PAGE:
Dissecting the Long-Term Performance of the Chinese Stock Market
59 Pages Posted: 5 Dec 2016 Last revised: 12 Mar 2018
Date Written: March 8, 2018
The Chinese economy, the largest in the world in PPP terms, has been the fastest growing for the past thirty-five years, and the size of the Chinese stock market is the second largest in the world. During the period 2000-2014, China’s domestic listed firms underperform listed firms from developed and emerging countries. Chinese externally listed firms, especially those listed in Hong Kong, and matched unlisted firms perform much better. We examine institutional features of the Chinese markets as the explanation for these differences. Problematic IPO and delisting processes exacerbate the adverse selection of firms in the market. With much higher levels of investment compared to listed firms from the US, Japan, India and Brazil, Chinese firms generate lower net cash flows, implying low investment efficiency. Lower cash flows are also associated with more related-party transactions. Both of these observations indicate deficiencies in corporate governance.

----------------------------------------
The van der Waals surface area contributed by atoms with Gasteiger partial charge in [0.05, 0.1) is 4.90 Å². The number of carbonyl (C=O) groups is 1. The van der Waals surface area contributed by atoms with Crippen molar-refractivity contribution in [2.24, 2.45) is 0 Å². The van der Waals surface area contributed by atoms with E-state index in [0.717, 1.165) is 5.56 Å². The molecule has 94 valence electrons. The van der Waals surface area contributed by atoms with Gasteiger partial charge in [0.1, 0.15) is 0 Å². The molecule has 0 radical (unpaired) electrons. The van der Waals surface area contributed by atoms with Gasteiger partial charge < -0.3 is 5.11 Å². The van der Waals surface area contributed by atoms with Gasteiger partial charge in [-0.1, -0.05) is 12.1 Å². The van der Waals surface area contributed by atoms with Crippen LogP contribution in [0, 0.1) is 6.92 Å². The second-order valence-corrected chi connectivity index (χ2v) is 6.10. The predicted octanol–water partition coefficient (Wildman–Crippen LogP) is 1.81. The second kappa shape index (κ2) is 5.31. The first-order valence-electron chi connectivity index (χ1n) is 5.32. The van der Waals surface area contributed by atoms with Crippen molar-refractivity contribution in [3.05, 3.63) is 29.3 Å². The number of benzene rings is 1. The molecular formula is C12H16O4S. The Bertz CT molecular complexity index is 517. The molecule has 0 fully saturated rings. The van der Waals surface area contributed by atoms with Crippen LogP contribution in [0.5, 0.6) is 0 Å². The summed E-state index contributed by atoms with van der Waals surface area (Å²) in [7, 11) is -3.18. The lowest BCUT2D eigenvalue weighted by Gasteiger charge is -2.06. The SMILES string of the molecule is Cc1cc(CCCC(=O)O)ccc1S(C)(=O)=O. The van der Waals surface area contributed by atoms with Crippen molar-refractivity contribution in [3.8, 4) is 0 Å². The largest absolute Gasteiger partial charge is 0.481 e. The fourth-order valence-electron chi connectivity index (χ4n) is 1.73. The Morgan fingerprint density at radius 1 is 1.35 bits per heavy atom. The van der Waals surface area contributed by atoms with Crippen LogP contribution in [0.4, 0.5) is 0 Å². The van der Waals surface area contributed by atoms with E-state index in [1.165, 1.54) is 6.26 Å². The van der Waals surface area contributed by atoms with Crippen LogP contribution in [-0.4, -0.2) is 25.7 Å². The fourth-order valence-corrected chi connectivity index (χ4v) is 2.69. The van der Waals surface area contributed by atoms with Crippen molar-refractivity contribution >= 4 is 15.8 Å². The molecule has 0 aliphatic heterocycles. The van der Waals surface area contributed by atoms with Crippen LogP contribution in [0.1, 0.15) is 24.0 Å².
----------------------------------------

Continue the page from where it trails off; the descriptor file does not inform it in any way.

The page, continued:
Keywords: Stock market, return, IPO, investment, cash flow, related party transaction
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